20 years of lyric: Bach, Brahms, Beethoven and tales from the road
ClassicTalk with George Hamilton
There's a very good reason this year to bring out the May Day bunting. It was on Saturday May 1, 1999, that RTÉ lyric fm took to the air. Next Wednesday evening the National Concert Hall in Dublin will salute its 20th birthday.
For some years there had been a daily serving of classical music on a waveband called FM3, which shared airspace with Raidió na Gaeltachta.
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When RnaG went full-time, out of the chrysalis that was FM3 flew the butterfly that is lyric fm.
As a music nut, I was delighted. As someone who'd cut his teeth in a decade of radio broadcasting, I'd have loved to have been involved. Commitments decreed otherwise.
Michael Comyn launched the station at noon that Saturday. As the weeks rolled by, Liz Nolan, Niall Carroll and Paul Herriott became a regular part of daily life. I was happy, listening in.
Then, one September night in 2003, I found myself in Moscow for a football match.
Those were the days when the tech gadgets we take for granted were a lot less user-friendly than they are now.
Getting online involved sitting in front of a frozen computer screen while the phone noisily dialled up a connection.
Mobiles searching for a signal would make a similar sound when they were anywhere near a broadcast microphone. They were strictly banned from the commentary box.
After the game, in the back of an elderly taxi with dodgy springs, making uncertain progress through the poorly paved, dimly lit streets of suburban Moscow, I fired up my mobile.
There was a voicemail from an unexpected caller. "This is Aodán Ó Dubhghaill, new head of lyric fm. Would you mind giving me a call?"
Séamus Crimmins, who'd sent the good ship lyric down the slipway in 1999, had moved to the Arts Council. Aodán, on board since the launch, was now at the helm.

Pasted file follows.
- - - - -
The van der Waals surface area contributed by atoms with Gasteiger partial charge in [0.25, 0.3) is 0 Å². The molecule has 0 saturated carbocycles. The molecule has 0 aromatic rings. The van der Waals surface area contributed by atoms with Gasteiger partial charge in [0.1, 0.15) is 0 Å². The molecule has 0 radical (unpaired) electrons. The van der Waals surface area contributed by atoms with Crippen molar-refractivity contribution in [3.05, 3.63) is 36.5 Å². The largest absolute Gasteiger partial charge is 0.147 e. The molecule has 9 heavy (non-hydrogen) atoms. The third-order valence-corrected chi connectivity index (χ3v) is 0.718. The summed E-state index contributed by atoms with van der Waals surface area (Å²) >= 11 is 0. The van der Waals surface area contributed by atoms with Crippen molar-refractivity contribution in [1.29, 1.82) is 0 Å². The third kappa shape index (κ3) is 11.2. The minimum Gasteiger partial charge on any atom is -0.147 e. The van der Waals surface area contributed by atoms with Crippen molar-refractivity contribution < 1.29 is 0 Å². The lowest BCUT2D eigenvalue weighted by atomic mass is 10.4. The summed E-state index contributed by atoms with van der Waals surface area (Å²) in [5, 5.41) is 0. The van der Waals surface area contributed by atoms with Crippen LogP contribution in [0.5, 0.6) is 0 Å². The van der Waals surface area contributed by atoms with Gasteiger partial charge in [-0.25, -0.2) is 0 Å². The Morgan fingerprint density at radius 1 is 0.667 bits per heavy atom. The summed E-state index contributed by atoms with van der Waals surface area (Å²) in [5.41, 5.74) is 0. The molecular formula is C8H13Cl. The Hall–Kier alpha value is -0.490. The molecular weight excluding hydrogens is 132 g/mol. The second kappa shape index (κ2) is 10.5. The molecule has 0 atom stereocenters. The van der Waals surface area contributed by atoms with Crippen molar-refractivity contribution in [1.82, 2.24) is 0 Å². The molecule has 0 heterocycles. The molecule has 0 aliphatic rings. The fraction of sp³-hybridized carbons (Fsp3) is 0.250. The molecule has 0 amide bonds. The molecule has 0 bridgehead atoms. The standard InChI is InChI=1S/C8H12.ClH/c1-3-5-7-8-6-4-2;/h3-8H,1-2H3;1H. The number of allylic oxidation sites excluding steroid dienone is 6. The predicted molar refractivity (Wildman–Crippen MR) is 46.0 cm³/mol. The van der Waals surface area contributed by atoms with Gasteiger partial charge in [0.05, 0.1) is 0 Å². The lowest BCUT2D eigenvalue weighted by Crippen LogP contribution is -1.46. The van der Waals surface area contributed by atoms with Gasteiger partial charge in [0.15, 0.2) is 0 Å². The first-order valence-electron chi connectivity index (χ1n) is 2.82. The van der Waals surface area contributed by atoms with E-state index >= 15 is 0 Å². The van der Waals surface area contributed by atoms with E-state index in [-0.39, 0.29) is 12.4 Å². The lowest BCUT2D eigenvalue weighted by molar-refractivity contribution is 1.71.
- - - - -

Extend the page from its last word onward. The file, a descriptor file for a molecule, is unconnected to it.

He had a proposal. Would I fancy presenting a Saturday morning show, 90 minutes long, just like a football match, playing music I liked and talking about where I'd been on my travels?
And so The Hamilton Scores was born. It was my first producer, Sinéad Wylde, who hit the back of the net with that title. Ninety minutes became two hours - the football game went to extra time. Eventually it settled at 180 minutes - the equivalent of a two-legged tie.
A working lifetime involved in top-line sport expanded to include top-line music as well.
This happy combination has brought amazing opportunities to broadcast the show from sporting locations, and not just Twickenham or Murrayfield, or the Olympic Stadium in Berlin.
I was live from a building in Budapest that, GPO-like, still bears bullet marks, in its case from the Hungarian revolution of 1956.
Then there was the sunny morning in a gorgeous garden in Nuremberg, where the studio was on the ground floor of a converted villa. The windows were open, and if I took off my headphones, I could hear birdsong as the music played.
After a while, I noticed the birds didn't seem to be singing when I was live and the red light was on. From the other side of the glass came the explanation. "The birds aren't singing," the studio manager smiled, "because we put red lights in the trees!"
Then there was the sound engineer in Belgrade who enthusiastically shared stories of what life was like as the former Yugoslavia was disintegrating.
You can only imagine how strange it must seem to these professionals to have a presenter sitting there talking every so often, then listening to music that's coming from our studio in Limerick.Whether Paris or Poznań, Rome or Rio, Switzerland or South Africa, there's been a serving of Beethoven, Bach, Brahms, and the rest with a side dish of tales from the road.
And that's just been mornings, on a Saturday or a Sunday. Right across the week, lyric makes life sound better.
It's the place, as Séamus Crimmins said at its launch, where great music lives.